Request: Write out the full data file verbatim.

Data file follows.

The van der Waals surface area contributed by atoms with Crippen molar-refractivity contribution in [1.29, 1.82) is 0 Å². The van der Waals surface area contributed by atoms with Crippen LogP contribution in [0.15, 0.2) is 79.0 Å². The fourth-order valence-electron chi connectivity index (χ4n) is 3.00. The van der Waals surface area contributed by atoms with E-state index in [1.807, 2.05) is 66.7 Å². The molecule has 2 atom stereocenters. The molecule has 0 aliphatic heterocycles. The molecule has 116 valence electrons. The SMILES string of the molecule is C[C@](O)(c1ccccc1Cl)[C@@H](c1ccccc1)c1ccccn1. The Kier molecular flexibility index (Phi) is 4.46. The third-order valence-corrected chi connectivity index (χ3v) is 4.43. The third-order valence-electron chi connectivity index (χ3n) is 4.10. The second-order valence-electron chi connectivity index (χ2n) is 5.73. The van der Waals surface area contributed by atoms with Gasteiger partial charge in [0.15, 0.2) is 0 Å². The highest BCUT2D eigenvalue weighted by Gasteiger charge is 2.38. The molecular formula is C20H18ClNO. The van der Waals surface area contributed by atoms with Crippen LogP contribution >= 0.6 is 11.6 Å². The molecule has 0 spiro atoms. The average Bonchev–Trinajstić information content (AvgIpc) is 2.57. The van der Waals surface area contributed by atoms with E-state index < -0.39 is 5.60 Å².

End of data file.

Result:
The van der Waals surface area contributed by atoms with Crippen molar-refractivity contribution in [1.29, 1.82) is 0 Å². The van der Waals surface area contributed by atoms with Crippen LogP contribution in [0.15, 0.2) is 79.0 Å². The fourth-order valence-electron chi connectivity index (χ4n) is 3.00. The van der Waals surface area contributed by atoms with E-state index in [1.807, 2.05) is 66.7 Å². The molecule has 2 atom stereocenters. The molecule has 0 aliphatic heterocycles. The molecule has 116 valence electrons. The SMILES string of the molecule is C[C@](O)(c1ccccc1Cl)[C@@H](c1ccccc1)c1ccccn1. The Kier molecular flexibility index (Phi) is 4.46. The third-order valence-corrected chi connectivity index (χ3v) is 4.43. The third-order valence-electron chi connectivity index (χ3n) is 4.10. The second-order valence-electron chi connectivity index (χ2n) is 5.73. The van der Waals surface area contributed by atoms with Gasteiger partial charge in [0.15, 0.2) is 0 Å². The highest BCUT2D eigenvalue weighted by Gasteiger charge is 2.38. The molecular formula is C20H18ClNO. The van der Waals surface area contributed by atoms with Crippen LogP contribution >= 0.6 is 11.6 Å². The molecule has 0 spiro atoms. The average Bonchev–Trinajstić information content (AvgIpc) is 2.57. The van der Waals surface area contributed by atoms with E-state index < -0.39 is 5.60 Å².